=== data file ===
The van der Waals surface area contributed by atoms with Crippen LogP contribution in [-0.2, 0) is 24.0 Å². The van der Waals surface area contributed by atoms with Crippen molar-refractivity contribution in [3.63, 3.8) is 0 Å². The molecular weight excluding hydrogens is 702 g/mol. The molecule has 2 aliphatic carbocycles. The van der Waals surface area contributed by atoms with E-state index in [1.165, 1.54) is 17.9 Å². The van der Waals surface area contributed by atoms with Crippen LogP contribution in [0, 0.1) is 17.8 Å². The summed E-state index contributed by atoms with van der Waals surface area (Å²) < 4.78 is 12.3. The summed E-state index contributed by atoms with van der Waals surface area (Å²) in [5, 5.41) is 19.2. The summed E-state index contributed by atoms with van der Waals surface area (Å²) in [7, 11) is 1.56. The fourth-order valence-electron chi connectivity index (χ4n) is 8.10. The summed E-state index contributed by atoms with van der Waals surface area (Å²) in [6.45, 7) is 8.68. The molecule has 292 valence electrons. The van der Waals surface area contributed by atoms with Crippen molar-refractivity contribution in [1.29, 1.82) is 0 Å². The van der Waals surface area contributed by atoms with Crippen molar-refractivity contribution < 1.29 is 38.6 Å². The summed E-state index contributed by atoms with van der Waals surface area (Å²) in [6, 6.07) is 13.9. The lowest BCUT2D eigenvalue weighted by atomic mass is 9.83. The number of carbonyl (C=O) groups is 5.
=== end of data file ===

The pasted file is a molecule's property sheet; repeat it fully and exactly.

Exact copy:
The van der Waals surface area contributed by atoms with Crippen LogP contribution in [-0.2, 0) is 24.0 Å². The van der Waals surface area contributed by atoms with Crippen molar-refractivity contribution in [3.63, 3.8) is 0 Å². The molecular weight excluding hydrogens is 702 g/mol. The molecule has 2 aliphatic carbocycles. The van der Waals surface area contributed by atoms with E-state index in [1.165, 1.54) is 17.9 Å². The van der Waals surface area contributed by atoms with Crippen LogP contribution in [0, 0.1) is 17.8 Å². The summed E-state index contributed by atoms with van der Waals surface area (Å²) < 4.78 is 12.3. The summed E-state index contributed by atoms with van der Waals surface area (Å²) in [5, 5.41) is 19.2. The summed E-state index contributed by atoms with van der Waals surface area (Å²) in [7, 11) is 1.56. The fourth-order valence-electron chi connectivity index (χ4n) is 8.10. The summed E-state index contributed by atoms with van der Waals surface area (Å²) in [6.45, 7) is 8.68. The molecule has 292 valence electrons. The van der Waals surface area contributed by atoms with Crippen molar-refractivity contribution in [1.29, 1.82) is 0 Å². The van der Waals surface area contributed by atoms with Crippen molar-refractivity contribution < 1.29 is 38.6 Å². The summed E-state index contributed by atoms with van der Waals surface area (Å²) in [6, 6.07) is 13.9. The lowest BCUT2D eigenvalue weighted by atomic mass is 9.83. The number of carbonyl (C=O) groups is 5.